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In Toledo, Ohio, a device that resembles a small animal cage on pontoons with floating sausage links on either side is trapping trash on a creek that flows to Lake Erie.
In Toronto, Ont., floating garbage cans called Seabins are vacuuming up plastic bottles, cigarette butts, wrappers and other junk at marinas along Lake Ontario.
In Clayton, N.Y., fancy netted baskets called LittaTraps are catching garbage inside village storm sewers that drain runoff into the St. Lawrence River.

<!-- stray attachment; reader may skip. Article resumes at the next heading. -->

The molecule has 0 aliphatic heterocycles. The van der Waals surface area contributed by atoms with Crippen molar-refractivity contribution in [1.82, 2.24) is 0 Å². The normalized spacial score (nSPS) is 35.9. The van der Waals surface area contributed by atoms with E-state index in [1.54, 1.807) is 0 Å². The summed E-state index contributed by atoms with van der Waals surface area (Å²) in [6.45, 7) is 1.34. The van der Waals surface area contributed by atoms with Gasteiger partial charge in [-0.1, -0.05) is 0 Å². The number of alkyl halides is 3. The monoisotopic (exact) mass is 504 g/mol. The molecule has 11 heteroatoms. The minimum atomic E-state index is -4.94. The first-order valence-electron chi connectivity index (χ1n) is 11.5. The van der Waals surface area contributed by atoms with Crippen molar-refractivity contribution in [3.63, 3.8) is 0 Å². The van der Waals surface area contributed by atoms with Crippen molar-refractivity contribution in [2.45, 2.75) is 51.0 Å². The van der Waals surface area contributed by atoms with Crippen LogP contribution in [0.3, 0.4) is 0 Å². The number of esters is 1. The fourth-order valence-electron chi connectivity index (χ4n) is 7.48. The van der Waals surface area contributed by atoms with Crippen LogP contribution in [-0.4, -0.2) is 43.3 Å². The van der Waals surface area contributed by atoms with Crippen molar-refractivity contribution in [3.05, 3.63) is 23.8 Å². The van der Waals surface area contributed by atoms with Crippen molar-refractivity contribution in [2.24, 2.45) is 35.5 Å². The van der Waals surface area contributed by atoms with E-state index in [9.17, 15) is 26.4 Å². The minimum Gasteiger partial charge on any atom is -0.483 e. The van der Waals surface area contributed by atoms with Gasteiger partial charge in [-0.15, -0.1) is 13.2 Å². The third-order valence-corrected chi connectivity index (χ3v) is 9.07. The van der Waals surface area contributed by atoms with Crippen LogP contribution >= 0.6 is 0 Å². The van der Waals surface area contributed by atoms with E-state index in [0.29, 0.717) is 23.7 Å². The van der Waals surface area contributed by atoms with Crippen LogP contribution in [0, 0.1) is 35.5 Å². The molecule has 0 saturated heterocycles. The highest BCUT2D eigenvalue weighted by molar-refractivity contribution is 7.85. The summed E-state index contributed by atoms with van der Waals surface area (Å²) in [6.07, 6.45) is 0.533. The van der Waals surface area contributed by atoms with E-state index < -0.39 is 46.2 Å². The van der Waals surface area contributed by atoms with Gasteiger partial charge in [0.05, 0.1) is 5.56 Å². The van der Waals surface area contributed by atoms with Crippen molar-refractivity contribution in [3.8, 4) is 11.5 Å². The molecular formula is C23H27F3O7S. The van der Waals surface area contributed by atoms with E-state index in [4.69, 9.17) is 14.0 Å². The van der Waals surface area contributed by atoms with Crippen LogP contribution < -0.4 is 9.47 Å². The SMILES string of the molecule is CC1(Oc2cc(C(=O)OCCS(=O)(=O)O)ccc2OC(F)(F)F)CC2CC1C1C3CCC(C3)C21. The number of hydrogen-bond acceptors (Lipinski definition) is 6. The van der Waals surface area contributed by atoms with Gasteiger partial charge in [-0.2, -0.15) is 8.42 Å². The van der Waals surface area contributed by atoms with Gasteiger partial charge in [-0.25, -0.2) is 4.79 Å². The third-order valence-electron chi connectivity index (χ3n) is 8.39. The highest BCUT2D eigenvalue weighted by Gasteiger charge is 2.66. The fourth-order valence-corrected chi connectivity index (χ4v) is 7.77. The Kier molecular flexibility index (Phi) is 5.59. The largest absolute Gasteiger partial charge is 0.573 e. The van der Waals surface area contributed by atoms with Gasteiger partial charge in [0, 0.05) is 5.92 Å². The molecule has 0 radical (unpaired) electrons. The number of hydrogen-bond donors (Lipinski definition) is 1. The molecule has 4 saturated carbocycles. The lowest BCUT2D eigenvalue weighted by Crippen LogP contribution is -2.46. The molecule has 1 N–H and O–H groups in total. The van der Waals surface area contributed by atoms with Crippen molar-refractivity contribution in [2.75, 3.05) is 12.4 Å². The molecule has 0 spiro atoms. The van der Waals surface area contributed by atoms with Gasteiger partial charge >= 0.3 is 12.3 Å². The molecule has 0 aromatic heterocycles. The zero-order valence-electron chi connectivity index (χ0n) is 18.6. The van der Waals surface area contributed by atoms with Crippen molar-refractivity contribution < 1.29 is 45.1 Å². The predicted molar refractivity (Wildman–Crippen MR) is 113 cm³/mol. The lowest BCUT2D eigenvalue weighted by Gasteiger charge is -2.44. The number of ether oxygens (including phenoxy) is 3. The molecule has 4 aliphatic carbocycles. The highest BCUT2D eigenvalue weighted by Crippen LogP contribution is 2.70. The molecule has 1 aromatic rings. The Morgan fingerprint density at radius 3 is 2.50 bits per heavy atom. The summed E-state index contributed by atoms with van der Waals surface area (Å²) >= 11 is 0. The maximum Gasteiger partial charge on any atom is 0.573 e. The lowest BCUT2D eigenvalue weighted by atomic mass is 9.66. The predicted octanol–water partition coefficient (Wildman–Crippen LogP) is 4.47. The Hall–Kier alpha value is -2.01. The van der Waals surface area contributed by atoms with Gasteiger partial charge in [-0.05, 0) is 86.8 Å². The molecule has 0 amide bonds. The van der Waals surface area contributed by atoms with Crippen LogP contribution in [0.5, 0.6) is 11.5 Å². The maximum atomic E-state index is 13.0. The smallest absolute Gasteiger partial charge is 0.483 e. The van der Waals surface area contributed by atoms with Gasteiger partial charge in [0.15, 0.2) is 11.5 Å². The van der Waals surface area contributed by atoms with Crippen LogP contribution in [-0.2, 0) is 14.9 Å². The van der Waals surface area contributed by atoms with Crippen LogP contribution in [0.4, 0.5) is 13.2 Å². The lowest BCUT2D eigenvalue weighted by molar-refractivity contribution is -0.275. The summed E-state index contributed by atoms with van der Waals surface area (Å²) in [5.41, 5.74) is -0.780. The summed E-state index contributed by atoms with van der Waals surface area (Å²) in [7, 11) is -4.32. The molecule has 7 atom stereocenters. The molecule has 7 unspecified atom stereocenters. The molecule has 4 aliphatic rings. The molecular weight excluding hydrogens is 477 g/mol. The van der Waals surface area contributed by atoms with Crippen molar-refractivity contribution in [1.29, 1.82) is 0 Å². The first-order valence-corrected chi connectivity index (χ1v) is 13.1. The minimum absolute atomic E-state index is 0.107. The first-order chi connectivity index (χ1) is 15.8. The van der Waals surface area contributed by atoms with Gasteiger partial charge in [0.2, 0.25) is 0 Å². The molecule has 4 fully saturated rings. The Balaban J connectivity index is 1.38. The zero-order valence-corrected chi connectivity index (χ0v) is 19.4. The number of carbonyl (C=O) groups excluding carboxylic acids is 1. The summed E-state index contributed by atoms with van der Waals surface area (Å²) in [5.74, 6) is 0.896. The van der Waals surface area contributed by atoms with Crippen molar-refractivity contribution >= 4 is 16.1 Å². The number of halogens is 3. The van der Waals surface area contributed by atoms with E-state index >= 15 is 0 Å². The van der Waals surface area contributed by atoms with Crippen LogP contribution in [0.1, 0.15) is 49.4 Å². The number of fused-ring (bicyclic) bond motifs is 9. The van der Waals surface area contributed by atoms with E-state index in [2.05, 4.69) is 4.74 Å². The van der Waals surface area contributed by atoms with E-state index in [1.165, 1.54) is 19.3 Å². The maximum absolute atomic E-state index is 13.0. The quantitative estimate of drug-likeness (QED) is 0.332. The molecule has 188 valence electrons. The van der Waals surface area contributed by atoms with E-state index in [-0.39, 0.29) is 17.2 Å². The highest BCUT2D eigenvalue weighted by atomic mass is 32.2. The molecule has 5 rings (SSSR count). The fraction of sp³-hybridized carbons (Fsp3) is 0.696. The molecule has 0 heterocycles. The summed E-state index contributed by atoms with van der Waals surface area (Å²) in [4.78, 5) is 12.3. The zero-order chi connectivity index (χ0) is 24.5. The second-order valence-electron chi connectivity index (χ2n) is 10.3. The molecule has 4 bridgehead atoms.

In each case, the devices were installed within the last couple years to reduce the amount of plastic waste reaching the Great Lakes, which are receiving an estimated 22 million pounds (10,000 metric tons) of plastic debris annually from the U.S. and Canada.